Valentina was enthusiastic about her 2018 tour to the UK with the Russian Philharmonic Orchestra and Valery Polyansky in which they are playing in major cities. I asked her about her expectations for the tour after her successful solo concerts in London.

‘I played with this orchestra in 2001 in America just after the terrorist act, and it was a very, very difficult time for the United States and our concerts were highly appreciated and helped people together, I am looking forward to visiting new places.’

Edinburgh is capital of Scotland and is twinned with Kiev, and there are still exchanges, exhibitions, and there are a lot of Ukrainians who live there. You will be the first Ukrainian pianist to play there. What are your feelings when you play in front of big audiences, I know that you have played in the Proms and in a recital at the Royal Albert Hall, how does it feel like to play in front of such a huge audience in comparison to making a recording?

‘You know anything can be recorded, whether it be high definition, live broadcast, but nothing can compare with or possibly substitute a concert which itself can never repeat itself, you may compare this if you have the World Cup in soccer, you can be in the stadium in front of screaming fans or you can see it in front of the TV with all the different angles. Of course 99% of people will choose to be there, but classical music events do not have the excitement of sports events, but the audience listen because we are human creatures relating to each other so it is contagious on the other side if one person starts crying it is also contagious so people jump to their feet and react differently and some people clap louder but we all are the same and the way how people understand music is quite magical, people take their seats, and some are in the zone, the musicians are warmed up some are still thinking about problems left behind at work, or family whatever and in the silence just before the music begins there is complete attention and this is the time when everyone merges into the music, people can call it meditation or whatever so time stands still and we are in a different dimension, these magic moments will never happen in a recording, you can go back and listen again, but equally fine phrasing  but that golden silence never happens in your own Hi-Fi or home theatre so this is reserved for the live performance which absolutely wins.’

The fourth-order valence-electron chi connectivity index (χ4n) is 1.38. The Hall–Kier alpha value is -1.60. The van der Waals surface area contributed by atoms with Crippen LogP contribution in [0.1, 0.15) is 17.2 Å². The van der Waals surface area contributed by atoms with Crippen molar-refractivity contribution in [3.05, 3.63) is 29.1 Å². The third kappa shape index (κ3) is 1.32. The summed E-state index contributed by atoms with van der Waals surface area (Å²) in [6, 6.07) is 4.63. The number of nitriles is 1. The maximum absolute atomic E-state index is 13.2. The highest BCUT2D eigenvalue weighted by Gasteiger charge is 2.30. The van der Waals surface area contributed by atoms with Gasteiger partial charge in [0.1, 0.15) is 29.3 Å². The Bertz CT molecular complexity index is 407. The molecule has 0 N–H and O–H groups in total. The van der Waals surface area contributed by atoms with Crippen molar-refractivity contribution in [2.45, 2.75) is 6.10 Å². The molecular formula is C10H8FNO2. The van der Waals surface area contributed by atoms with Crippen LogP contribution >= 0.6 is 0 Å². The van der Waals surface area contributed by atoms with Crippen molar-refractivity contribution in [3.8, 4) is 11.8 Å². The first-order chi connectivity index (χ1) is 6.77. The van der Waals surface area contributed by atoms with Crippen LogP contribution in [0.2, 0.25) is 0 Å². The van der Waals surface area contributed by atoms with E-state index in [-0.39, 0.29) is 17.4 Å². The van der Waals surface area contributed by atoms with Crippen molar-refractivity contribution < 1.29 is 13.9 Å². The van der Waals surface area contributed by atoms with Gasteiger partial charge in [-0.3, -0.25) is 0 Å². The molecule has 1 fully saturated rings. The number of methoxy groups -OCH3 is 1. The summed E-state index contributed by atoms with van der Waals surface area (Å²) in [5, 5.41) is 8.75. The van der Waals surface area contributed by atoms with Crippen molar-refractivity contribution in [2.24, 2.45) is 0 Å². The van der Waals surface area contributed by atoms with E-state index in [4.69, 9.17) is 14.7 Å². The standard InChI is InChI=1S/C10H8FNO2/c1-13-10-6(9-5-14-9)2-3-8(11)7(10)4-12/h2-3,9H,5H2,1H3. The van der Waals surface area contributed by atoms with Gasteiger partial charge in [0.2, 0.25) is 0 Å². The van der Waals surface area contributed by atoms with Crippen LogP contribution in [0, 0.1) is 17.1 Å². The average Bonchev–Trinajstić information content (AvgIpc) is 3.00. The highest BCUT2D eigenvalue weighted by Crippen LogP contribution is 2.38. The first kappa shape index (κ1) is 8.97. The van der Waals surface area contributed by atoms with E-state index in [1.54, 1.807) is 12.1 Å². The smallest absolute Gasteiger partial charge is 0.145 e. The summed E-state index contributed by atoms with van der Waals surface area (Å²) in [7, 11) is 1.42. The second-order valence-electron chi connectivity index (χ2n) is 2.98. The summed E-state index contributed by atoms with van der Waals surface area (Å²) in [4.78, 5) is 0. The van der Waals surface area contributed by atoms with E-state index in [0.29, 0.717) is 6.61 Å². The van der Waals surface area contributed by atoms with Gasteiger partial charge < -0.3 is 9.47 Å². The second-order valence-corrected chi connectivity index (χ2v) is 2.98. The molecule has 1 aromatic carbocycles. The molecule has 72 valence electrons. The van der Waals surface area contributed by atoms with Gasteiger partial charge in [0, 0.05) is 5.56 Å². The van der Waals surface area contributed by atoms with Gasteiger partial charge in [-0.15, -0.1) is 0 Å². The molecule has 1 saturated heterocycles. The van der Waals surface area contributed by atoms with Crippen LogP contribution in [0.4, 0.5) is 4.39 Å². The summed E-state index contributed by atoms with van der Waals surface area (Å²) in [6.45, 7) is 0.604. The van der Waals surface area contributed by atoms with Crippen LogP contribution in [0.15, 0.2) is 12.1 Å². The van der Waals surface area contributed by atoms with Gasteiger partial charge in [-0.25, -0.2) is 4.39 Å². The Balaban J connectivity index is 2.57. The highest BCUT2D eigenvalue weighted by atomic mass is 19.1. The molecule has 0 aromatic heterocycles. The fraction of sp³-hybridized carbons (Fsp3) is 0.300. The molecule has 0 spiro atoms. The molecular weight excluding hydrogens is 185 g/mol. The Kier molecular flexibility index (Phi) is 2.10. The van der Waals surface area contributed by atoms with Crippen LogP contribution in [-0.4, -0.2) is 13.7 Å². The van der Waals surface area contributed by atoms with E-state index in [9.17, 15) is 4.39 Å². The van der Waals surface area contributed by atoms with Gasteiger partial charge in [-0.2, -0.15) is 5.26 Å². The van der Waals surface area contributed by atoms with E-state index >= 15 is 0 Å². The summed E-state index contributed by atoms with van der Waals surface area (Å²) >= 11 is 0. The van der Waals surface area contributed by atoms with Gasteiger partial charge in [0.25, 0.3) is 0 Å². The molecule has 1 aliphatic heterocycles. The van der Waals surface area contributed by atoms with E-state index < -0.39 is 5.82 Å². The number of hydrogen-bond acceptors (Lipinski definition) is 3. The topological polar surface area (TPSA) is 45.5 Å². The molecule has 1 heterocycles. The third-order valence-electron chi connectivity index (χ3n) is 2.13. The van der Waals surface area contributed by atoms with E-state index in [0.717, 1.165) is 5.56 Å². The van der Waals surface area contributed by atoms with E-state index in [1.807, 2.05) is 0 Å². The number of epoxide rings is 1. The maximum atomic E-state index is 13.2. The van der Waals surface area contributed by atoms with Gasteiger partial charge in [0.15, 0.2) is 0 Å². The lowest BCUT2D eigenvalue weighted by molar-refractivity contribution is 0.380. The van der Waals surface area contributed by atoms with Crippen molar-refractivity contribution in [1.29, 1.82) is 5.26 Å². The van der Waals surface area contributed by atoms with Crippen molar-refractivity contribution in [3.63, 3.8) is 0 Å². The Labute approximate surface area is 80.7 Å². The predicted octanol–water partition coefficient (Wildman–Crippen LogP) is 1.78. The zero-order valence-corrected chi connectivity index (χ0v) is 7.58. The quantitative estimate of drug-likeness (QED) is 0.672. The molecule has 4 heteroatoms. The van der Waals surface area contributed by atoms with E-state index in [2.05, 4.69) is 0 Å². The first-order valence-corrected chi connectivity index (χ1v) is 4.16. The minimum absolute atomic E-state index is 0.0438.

I mentioned to Valentina the famous Three Tenors concert at the 1990 Italian World Cup which became a sensation, and did so much for classical music, selling many CDs, DVDs, etc. Next year the World Cup is going to be in Russia where they have plans for classical concerts in the tournament. I recollected that they did this at the 2014 Sochi Olympics when Matsuev played.

‘Lang Lang played too, and he did so much to popularise music, particularly with State support. When this happens, it sends a strong message. It’s a wonderful message.’ We discussed the problem with audiences changing in the last twenty years, the problems recently that ordinary subscription concerts in London, Manchester and Glasgow are mostly attended by elderly people.